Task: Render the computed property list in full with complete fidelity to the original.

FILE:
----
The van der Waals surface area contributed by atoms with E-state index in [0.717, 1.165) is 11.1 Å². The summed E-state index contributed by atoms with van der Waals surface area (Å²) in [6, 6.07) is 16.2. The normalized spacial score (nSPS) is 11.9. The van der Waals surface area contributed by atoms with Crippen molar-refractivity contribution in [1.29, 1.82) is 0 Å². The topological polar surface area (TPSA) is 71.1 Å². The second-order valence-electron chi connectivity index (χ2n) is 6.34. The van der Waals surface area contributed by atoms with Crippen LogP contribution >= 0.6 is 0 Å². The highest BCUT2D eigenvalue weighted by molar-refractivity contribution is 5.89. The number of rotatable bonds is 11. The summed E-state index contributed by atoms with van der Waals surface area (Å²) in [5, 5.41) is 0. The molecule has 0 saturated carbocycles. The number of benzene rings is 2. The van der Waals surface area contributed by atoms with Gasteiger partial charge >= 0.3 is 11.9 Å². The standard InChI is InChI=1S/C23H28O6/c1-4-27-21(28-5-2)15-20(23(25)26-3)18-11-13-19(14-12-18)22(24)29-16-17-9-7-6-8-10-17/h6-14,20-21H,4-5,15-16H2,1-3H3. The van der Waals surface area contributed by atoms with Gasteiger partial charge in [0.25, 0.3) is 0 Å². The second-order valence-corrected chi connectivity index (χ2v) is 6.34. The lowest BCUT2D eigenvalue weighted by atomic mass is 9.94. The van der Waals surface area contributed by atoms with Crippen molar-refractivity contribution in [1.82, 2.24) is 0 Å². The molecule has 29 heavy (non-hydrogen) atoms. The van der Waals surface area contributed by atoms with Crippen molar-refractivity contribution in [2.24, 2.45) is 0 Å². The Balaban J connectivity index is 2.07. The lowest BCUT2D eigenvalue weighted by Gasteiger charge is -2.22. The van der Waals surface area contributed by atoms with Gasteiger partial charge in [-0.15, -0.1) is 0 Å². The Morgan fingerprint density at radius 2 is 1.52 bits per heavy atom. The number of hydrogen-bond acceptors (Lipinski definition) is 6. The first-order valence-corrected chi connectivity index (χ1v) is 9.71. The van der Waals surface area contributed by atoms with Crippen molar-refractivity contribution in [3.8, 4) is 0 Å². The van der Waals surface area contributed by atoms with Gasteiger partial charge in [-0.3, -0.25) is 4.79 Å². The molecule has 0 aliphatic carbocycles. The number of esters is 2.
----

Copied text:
The van der Waals surface area contributed by atoms with E-state index in [0.717, 1.165) is 11.1 Å². The summed E-state index contributed by atoms with van der Waals surface area (Å²) in [6, 6.07) is 16.2. The normalized spacial score (nSPS) is 11.9. The van der Waals surface area contributed by atoms with Crippen molar-refractivity contribution in [1.29, 1.82) is 0 Å². The topological polar surface area (TPSA) is 71.1 Å². The second-order valence-electron chi connectivity index (χ2n) is 6.34. The van der Waals surface area contributed by atoms with Crippen LogP contribution >= 0.6 is 0 Å². The highest BCUT2D eigenvalue weighted by molar-refractivity contribution is 5.89. The number of rotatable bonds is 11. The summed E-state index contributed by atoms with van der Waals surface area (Å²) in [5, 5.41) is 0. The molecule has 0 saturated carbocycles. The number of benzene rings is 2. The van der Waals surface area contributed by atoms with Gasteiger partial charge >= 0.3 is 11.9 Å². The standard InChI is InChI=1S/C23H28O6/c1-4-27-21(28-5-2)15-20(23(25)26-3)18-11-13-19(14-12-18)22(24)29-16-17-9-7-6-8-10-17/h6-14,20-21H,4-5,15-16H2,1-3H3. The van der Waals surface area contributed by atoms with Gasteiger partial charge in [0.25, 0.3) is 0 Å². The second-order valence-corrected chi connectivity index (χ2v) is 6.34. The lowest BCUT2D eigenvalue weighted by atomic mass is 9.94. The van der Waals surface area contributed by atoms with Crippen molar-refractivity contribution in [1.82, 2.24) is 0 Å². The molecule has 29 heavy (non-hydrogen) atoms. The van der Waals surface area contributed by atoms with Crippen molar-refractivity contribution in [2.24, 2.45) is 0 Å². The Balaban J connectivity index is 2.07. The lowest BCUT2D eigenvalue weighted by Gasteiger charge is -2.22. The van der Waals surface area contributed by atoms with Gasteiger partial charge in [-0.15, -0.1) is 0 Å². The Morgan fingerprint density at radius 2 is 1.52 bits per heavy atom. The number of hydrogen-bond acceptors (Lipinski definition) is 6. The first-order valence-corrected chi connectivity index (χ1v) is 9.71. The van der Waals surface area contributed by atoms with Crippen molar-refractivity contribution in [3.8, 4) is 0 Å². The van der Waals surface area contributed by atoms with Gasteiger partial charge in [-0.3, -0.25) is 4.79 Å². The molecule has 0 aliphatic carbocycles. The number of esters is 2.